The disasters were finally controlled before night fell due to the joint efforts of firefighters on the ground and planes in the air.
However, in northern Greece, another extreme weather phenomenon took the baton and threatened people in the north.
The extreme weather caused seven people, six of whom confirmed as tourists from Russia, Czech and Romania on vacation in the country, dead and the unidentified victim is said likely to be a local fisherman. The storm darkened the doorstep of the Chalkidiki Peninsula in northern Greece, and the country’s second largest city Thessaloniki.
“The grill and the iron plate for the barbecue were blown off there. The pavilion there also fell down. The cars were crushed,” said Despoina, a resident in Chalkidiki.
The damages brought by the first freak storm in 30 years was huge, though it only lasted half an hour.
“We have been living here for 25 years, but we have never seen this,” said Despoina.
The power supply in the northern coastal areas and trains running between Thesalloniki and Alexandroupoli, another coastal city in the north, were cut off.
The 22 injured people have been sent to a local hospital, with nine of them suffering fractures to varying degrees. (REUTERS)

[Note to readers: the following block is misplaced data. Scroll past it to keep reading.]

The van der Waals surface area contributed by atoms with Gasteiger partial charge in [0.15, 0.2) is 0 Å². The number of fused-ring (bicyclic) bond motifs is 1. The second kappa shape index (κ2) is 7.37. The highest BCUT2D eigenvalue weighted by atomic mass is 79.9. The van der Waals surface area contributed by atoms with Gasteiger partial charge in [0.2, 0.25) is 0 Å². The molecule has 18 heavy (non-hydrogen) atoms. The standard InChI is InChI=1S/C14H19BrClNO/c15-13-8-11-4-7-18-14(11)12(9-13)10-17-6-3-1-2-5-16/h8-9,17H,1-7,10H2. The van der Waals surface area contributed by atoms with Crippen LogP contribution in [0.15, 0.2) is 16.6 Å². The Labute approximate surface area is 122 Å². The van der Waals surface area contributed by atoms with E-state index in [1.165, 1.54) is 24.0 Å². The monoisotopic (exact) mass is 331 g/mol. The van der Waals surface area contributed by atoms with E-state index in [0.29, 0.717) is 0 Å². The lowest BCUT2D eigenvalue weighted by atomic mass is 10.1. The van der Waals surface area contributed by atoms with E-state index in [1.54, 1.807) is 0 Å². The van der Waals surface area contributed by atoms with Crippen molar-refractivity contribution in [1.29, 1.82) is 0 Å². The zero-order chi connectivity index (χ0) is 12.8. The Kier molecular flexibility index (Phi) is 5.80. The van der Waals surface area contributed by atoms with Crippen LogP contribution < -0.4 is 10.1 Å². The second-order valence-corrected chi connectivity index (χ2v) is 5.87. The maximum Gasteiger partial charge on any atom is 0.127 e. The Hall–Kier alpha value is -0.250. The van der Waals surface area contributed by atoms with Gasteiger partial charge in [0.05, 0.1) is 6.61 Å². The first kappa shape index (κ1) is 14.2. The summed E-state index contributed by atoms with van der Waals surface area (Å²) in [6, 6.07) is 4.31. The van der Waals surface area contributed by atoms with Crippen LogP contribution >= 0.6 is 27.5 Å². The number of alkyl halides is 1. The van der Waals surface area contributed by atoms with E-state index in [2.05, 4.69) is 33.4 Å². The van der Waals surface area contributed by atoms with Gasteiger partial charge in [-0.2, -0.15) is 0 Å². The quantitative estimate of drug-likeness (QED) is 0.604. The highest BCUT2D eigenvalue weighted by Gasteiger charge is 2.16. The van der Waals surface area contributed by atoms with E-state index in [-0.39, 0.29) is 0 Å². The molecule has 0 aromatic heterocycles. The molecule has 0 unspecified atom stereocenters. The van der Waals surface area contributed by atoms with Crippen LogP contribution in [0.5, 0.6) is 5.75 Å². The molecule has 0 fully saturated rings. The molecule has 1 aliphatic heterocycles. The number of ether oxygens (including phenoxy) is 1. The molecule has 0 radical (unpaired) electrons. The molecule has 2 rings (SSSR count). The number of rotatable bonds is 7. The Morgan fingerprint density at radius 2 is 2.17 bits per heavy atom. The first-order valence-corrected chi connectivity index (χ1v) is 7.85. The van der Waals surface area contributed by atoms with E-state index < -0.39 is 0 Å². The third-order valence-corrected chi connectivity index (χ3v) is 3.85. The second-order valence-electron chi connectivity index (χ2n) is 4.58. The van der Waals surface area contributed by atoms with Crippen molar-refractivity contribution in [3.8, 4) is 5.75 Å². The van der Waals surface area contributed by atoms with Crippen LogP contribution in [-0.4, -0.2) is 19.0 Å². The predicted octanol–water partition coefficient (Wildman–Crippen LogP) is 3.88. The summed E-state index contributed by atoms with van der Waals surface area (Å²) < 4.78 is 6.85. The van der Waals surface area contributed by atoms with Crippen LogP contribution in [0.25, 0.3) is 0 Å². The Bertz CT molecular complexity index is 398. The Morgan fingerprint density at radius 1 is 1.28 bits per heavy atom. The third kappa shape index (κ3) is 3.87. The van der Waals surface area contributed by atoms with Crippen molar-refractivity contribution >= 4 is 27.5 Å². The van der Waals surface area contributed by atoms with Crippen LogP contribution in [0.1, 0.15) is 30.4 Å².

Malaysia will send as much as 3,000 tonnes of plastic waste back to the countries it came from, the environment minister said on Tuesday (May 28), the latest Asian country to reject rich countries’ rubbish.
Malaysian officials have identified at least 14 origin countries, including the United States, Japan, France, Canada, Australia and Britain, for its unwanted waste sent “under the pretext of recycling”.
“So, what the citizen of the UK believe that they sent for recycling is actually dumped in our country. And this is something that is very serious, and we did not only find this one company, we have found a few companies from different countries,” said Yeo Been Yin, Malaysia’s Minister of energy, technology, science, climate change and environment.
Malaysia last year became the world’s main destination for plastic waste after China banned its import, disrupting the flow of more than 7 million tonnes of the trash a year.
Dozens of recycling factories have cropped up in Malaysia, many without operating licenses, and communities have complained of environmental problems.
“Now we know that garbage, like what you see just now, is traded under the pretext of recycling,” the Malaysian minister said.
He added that 60 containers of trash that had been imported illegally would be sent back.
“We are compiling the list of the so called ‘recycling companies’ from these developed countries and we will send back, send the list of these names of these companies to the respective governments, to take further actions against, and investigation for these companies in their respective countries,” he said.
“Malaysians like any other developing countries have a right to clean air, clean water, sustainable resources and clean environment to live in, just like citizens of developed nations a right to clean environment to live in, just like citizens of developed nations,” he added. (REUTERS)